The recognition comes a decade after Anderson won election to the Institute of Medicine, five years after he won election to the Association of American Physicians, and a year after he won election to the American Academy for the Advancement of Science. It also comes 19 days after he won the 2013 Acta Biomaterials Gold Medal from the American Physical Society.
“Jim’s entire career embodies interdisciplinary excellence,” President Barbara R. Snyder said. “His willingness to span boundaries and engage broadly with collaborators has contributed to significant breakthroughs for patients. He deserves every bit of acclaim he has received—and more.”
Last fall Case Western Reserve named Anderson a Distinguished University Professor, a designation that recognizes faculty members who have achieved international renown for their work while also contributing significantly to the campus community. With faculty appointments in pathology, macromolecular science and biomedical engineering, Anderson is renowned for commitment to instilling an ethic of cooperation among his students.
“Jim’s impact as a scientist is unparalleled, as is his ability to nurture and encourage his students,” said Pamela B. Davis, dean of the School of Medicine and vice president for medical affairs. “And he does it all with immense modesty and good will.”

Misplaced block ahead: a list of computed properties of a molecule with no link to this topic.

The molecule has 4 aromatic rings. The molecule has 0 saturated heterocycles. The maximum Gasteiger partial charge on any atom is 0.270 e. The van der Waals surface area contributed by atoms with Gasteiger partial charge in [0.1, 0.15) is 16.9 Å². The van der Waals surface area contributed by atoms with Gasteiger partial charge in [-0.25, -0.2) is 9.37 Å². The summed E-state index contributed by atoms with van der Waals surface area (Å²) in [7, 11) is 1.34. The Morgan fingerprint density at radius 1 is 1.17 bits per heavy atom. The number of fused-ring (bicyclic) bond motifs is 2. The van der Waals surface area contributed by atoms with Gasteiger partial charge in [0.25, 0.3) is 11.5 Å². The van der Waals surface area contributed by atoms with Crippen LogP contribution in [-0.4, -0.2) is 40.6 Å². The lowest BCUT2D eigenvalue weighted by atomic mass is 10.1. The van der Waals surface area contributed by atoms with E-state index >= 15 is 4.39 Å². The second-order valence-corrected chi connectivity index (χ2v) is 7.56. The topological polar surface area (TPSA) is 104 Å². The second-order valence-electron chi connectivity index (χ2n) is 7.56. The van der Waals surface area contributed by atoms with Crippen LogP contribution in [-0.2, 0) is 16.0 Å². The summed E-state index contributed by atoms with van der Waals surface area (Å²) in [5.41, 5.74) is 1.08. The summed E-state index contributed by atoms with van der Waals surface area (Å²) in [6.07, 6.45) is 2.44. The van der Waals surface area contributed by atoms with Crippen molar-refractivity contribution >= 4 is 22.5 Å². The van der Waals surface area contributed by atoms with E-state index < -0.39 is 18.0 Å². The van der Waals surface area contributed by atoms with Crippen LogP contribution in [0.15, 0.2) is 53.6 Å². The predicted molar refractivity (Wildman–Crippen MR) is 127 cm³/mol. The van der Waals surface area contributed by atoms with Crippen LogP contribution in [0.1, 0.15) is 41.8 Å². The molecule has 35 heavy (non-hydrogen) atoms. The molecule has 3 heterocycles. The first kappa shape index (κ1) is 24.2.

Anderson came to Case Western Reserve in 1967 after earning his doctorate in organic chemistry at Oregon State University. He began conducting research in biomedical polymers at the Case School of Engineering and continued that work while earning his medical degree here. After completing his residency in 1979, he became an assistant professor. He went on to publish more than 300 peer-reviewed articles and 80 book chapters. He also has received continuous funding from the National Institutes of Health since 1970.
“Jim’s work underscores the progress possible when people of immense and diverse talent come together to solve scientific challenges,” said Jeffrey L. Duerk, dean of the Case School of Engineering. “We all can learn from his inspiring example.”
Much of Anderson’s work has focused on the safety of implanted devices, in particular the inflammation and other reactions that can occur. He has consulted extensively for the U.S. Food and Drug Administration, the National Research Council and industry. Most recently he teamed with researchers at Harvard University, the Massachusetts Institute of Technology and a Massachusetts start-up to conduct the first-in-human tests of a wirelessly controlled microchip implant. Published in the Feb. 16, 2012, edition of the journal Science Translational Medicine, the results drew global attention.
Including Anderson, Case Western Reserve has eight faculty or alumni who are members of the National Academy of Engineering and eight who are members of the Institute of Medicine.